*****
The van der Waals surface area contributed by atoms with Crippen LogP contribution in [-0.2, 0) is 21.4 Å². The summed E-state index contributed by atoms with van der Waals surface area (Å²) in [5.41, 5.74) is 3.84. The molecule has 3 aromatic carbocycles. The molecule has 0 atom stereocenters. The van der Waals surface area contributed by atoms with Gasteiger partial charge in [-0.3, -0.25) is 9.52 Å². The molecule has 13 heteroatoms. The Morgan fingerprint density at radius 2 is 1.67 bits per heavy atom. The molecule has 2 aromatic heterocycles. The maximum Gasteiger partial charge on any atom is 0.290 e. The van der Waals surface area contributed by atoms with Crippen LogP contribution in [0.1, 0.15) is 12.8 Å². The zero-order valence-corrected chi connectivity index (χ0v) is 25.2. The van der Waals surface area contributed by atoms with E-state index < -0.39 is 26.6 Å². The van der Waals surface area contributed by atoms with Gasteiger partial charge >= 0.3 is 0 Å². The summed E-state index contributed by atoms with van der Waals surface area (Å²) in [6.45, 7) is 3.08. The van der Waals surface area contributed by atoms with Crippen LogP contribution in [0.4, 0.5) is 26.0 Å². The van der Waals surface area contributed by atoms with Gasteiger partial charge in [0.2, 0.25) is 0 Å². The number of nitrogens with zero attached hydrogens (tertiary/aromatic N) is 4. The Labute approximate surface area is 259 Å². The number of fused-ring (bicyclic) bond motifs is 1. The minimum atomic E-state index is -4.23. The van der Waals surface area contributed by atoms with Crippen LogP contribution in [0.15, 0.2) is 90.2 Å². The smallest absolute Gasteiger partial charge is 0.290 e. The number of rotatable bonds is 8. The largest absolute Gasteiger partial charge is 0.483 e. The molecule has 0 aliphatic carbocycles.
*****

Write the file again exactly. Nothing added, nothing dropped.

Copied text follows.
The van der Waals surface area contributed by atoms with Crippen LogP contribution in [-0.2, 0) is 21.4 Å². The summed E-state index contributed by atoms with van der Waals surface area (Å²) in [5.41, 5.74) is 3.84. The molecule has 3 aromatic carbocycles. The molecule has 0 atom stereocenters. The van der Waals surface area contributed by atoms with Gasteiger partial charge in [-0.3, -0.25) is 9.52 Å². The molecule has 13 heteroatoms. The Morgan fingerprint density at radius 2 is 1.67 bits per heavy atom. The molecule has 2 aromatic heterocycles. The maximum Gasteiger partial charge on any atom is 0.290 e. The van der Waals surface area contributed by atoms with Crippen LogP contribution in [0.1, 0.15) is 12.8 Å². The zero-order valence-corrected chi connectivity index (χ0v) is 25.2. The van der Waals surface area contributed by atoms with E-state index < -0.39 is 26.6 Å². The van der Waals surface area contributed by atoms with Gasteiger partial charge >= 0.3 is 0 Å². The summed E-state index contributed by atoms with van der Waals surface area (Å²) in [6.45, 7) is 3.08. The van der Waals surface area contributed by atoms with Crippen LogP contribution in [0.4, 0.5) is 26.0 Å². The van der Waals surface area contributed by atoms with Gasteiger partial charge in [0.2, 0.25) is 0 Å². The number of nitrogens with zero attached hydrogens (tertiary/aromatic N) is 4. The Labute approximate surface area is 259 Å². The number of fused-ring (bicyclic) bond motifs is 1. The minimum atomic E-state index is -4.23. The van der Waals surface area contributed by atoms with Crippen LogP contribution in [0.15, 0.2) is 90.2 Å². The smallest absolute Gasteiger partial charge is 0.290 e. The number of rotatable bonds is 8. The largest absolute Gasteiger partial charge is 0.483 e. The molecule has 0 aliphatic carbocycles.